Cancer is often caused by one or more genes in your body that have changed. There are different types of abnormal gene changes or defects that can cause CCA. Some of these changes include:
Over time, advances in technology have given healthcare professionals the ability to look very closely into the tumor to identify specific gene changes or defects. This kind of detailed tumor study is called molecular profiling. As scientists and healthcare professionals continue to study tumors, new gene changes or defects are being discovered every day.
Genetics and genomics are two terms you might come across as you look for information about CCA. While these words sound similar, they mean different things:
Your healthcare team may be able to use molecular profiling to identify the specific genomic mutations unique to your tumor. This information can help them develop a care plan for your unique CCA.
Since molecular testing can provide information that may help direct the way your disease is managed, the Cholangiocarcinoma Foundation recommends testing as early as possible. For this reason, you should talk to your oncologist about molecular profiling as early as possible after your diagnosis, ideally before a biopsy is performed. The National Comprehensive Cancer Network® (NCCN®) recommends consideration of molecular profiling when the tumor cannot be removed by surgery or when the cancer is metastatic, meaning it has spread to other parts of the body.*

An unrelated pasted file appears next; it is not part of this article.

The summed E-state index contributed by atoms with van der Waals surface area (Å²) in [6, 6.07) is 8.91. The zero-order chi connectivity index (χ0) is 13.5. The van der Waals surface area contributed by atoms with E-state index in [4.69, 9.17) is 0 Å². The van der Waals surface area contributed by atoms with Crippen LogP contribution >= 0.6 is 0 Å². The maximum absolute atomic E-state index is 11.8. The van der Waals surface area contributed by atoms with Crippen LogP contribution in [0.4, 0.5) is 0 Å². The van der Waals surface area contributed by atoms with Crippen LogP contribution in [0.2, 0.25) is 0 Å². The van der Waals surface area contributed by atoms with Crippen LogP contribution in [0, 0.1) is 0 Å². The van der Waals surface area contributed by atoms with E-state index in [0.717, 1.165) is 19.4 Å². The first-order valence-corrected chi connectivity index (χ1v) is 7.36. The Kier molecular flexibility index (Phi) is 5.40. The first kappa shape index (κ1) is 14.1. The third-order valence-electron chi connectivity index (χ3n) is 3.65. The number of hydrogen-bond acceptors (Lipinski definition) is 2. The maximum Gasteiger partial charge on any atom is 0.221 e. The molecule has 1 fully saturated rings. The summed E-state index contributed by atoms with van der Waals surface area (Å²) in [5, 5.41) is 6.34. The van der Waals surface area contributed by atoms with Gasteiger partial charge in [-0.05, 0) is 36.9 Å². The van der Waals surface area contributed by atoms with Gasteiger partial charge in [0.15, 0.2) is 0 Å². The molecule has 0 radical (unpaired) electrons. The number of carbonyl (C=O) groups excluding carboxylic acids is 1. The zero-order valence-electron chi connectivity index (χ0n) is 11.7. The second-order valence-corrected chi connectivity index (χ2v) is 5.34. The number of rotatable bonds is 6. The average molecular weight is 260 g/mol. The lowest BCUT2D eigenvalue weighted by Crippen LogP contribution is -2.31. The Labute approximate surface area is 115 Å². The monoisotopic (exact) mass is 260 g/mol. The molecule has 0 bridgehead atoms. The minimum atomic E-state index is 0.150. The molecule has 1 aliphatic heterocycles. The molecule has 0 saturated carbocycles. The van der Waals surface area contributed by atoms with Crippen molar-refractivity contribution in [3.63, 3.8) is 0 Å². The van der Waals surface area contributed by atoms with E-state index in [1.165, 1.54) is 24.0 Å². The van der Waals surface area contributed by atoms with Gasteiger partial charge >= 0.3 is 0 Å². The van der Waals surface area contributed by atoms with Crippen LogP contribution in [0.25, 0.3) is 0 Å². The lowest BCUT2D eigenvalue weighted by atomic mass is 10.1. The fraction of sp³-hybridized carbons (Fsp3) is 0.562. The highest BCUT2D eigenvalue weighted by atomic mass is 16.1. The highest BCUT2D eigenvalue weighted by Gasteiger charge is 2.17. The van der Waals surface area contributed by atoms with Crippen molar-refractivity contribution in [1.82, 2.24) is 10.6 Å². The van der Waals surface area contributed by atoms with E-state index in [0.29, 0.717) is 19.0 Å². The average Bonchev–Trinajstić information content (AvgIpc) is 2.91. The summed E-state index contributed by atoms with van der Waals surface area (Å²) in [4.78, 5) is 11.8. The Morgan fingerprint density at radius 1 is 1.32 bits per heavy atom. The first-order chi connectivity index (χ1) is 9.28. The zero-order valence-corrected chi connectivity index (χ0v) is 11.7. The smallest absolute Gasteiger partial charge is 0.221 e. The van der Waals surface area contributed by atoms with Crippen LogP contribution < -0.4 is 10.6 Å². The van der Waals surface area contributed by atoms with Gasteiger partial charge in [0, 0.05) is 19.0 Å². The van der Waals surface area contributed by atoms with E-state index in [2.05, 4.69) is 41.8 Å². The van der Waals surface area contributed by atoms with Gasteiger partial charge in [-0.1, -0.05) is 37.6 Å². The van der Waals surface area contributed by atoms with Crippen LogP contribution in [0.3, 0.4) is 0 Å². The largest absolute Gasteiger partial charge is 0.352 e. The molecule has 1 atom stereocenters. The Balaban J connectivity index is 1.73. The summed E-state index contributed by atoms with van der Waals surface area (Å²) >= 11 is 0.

However, even if some time has passed since your diagnosis, it may not be too late to talk to your oncologist about molecular profiling.
*Referenced with permission from the NCCN Clinical Practice Guidelines in Oncology (NCCN Guidelines®) for Hepatobiliary Cancers V.3.2019. © National Comprehensive Cancer Network, Inc. 2019. All rights reserved. Accessed September 23, 2019. To view the most recent and complete version of the guideline, go online to NCCN.org. NCCN makes no warranties of any kind whatsoever regarding their content, use or application and disclaims any responsibility for their application or use in any way.
Molecular profiling can help you better understand your cancer and have productive conversations with your oncologist.
Here are some questions you may want to ask your oncologist:
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The latest technology—called next-generation sequencing (NGS)—has made molecular profiling more comprehensive.
It can test one tumor sample for hundreds of gene changes or defects at one time.
If your oncologist performed a biopsy, but did not order molecular profiling, it may not be too late. An additional biopsy may be needed to provide enough tissue for molecular profiling. Talk to your oncologist and ask if molecular profiling is still possible.